Thursday, January 27, 2011
John Lowenstein and the need for baseball on YouTube
Today is John Lowenstein's birthday and I was going to do a little tribute to a classic late 1970s player with great hair and ubiquitous in my packs of Topps cards.
He had the classic 1970s stache, the hair that poured out of his head and wore not only the bright orange Orioles uniforms from the great 1979 World Series but the ugly red unis worn by the mid 1970s Indians.
He was a colorful character who didn't want a fan club but an apathy club while with Cleveland. A write up of that club (and a lot of elements of Lowenstein's cool career) can be read at Urban Shocker's blog.
He was a fan favorite in Baltimore where he was a part time player but managed to come up big in two different post seasons.
One of his most beloved moments as an Oriole was in 1980 when he was hit in the neck by a ball thrown by an infielder. The deflection allowed the winning run the score but Lowenstein was on the ground. As he was being carried out on a stretcher, he sat up abruptly and pumped his fists to the screaming fans.
But his single greatest moment happened in Game 1 of the 1979 ALCS. The game was a tense battle between the favored Orioles and the upstart Angels. Both teams threw a future Hall of Famer (Jim Palmer for the Birds, Nolan Ryan for the Halos) and it became an extra innings battle of the bullpens.
In the 10th with a runner on and two outs, Angels reliever John Montague walked Al Bumbry to face Lowenstein. Lowenstein then hit an 0-2 pitch over the wall for a walk off homer. Memorial Stadium went bananas. So did Lowenstein as the Orioles were on their way to winning the pennant.
Seeing it is Lowenstein's birthday, I thought it would be cool to post that clip on a blog page.
You know, embed it here on the blog, have a few hundred people see it and maybe have Oriole fans pass it around.
I can't find the clip on line. And I LOOKED!
Why is that the case?
There are so many wonderful clips and memories about baseball that are sitting gathering dust in a vault. And they should be passed around and made available for fans to share their memories and have new fans get caught up in their teams history.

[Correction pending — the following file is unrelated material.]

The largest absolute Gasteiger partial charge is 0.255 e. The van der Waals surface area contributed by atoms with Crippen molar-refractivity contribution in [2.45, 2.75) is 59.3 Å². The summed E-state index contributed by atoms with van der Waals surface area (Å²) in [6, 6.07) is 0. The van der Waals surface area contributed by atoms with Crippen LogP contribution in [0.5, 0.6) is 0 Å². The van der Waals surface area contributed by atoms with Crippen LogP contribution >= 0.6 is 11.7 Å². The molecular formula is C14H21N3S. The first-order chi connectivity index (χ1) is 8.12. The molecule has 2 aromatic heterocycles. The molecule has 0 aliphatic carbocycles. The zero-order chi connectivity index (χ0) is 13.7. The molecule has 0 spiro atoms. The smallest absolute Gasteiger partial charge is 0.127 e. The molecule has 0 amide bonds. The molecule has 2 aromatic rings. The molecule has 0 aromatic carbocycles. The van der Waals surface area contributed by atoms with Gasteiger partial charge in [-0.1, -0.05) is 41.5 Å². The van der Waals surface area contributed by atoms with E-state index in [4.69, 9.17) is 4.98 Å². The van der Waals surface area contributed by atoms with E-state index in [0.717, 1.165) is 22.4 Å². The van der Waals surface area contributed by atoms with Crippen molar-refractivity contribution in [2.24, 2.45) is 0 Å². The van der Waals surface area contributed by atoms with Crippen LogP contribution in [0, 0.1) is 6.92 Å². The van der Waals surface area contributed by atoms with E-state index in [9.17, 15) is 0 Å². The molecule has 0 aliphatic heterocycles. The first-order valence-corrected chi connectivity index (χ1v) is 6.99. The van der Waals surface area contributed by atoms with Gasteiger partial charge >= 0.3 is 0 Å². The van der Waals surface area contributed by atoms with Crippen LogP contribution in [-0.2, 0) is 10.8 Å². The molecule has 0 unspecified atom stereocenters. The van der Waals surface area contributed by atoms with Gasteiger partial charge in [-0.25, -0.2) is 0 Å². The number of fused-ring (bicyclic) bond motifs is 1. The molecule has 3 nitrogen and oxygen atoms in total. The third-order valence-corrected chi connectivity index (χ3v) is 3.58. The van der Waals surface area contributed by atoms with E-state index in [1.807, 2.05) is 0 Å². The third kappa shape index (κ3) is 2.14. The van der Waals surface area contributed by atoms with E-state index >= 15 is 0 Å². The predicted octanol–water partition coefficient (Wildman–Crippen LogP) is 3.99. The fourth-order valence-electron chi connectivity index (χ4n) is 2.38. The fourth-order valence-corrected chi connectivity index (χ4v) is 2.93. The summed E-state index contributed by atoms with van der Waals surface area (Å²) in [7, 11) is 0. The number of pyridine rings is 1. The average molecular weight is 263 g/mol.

Imagine a young Oriole fan who has never seen a good team in Camden Yards watching a clip of the Orioles jumping up and down after a walk off homer by a guy with Juan Epstein's hair and a porn stache!
I made a joke on MY YouTube video about the Giants about how baseball needs to be on the Internets. And in a previous post I brought up how Susan Boyle, the Chocolate Rain guy and all of the other internet sensations have probably been seen by more people than most of the best plays in baseball.
Baseball should be the pioneers of making their clips available to be seen by new generations. And shared by fans who want to celebrate not only the major events, but fan favorite moments.
Why isn't the Lowenstein home run available for fans to see?
What good does it do sitting in a vault? What does it cost to upload a video?
My video cost exactly $0.00 to put on line. And a few thousand people saw it so far.
I think a lot more people who love the Orioles would be thrilled watching a Lowenstein homer this morning.
Maybe some people haven't seen it for a while and it gets them (and brace yourself for impact) thinking positive thoughts about baseball in the off season!!!
I shouldn't be the one saying this out loud!
Get on it, baseball! Start posting those clips.
And as I said before, you can stick an ad for Tide or Holiday Inn Express in front of it to make a few bucks.
Lowenstein has a birthday next year.
I want to post that clip.
And since baseball doesn't have a YouTube page, I'll just post MY video again and get a few extra hits.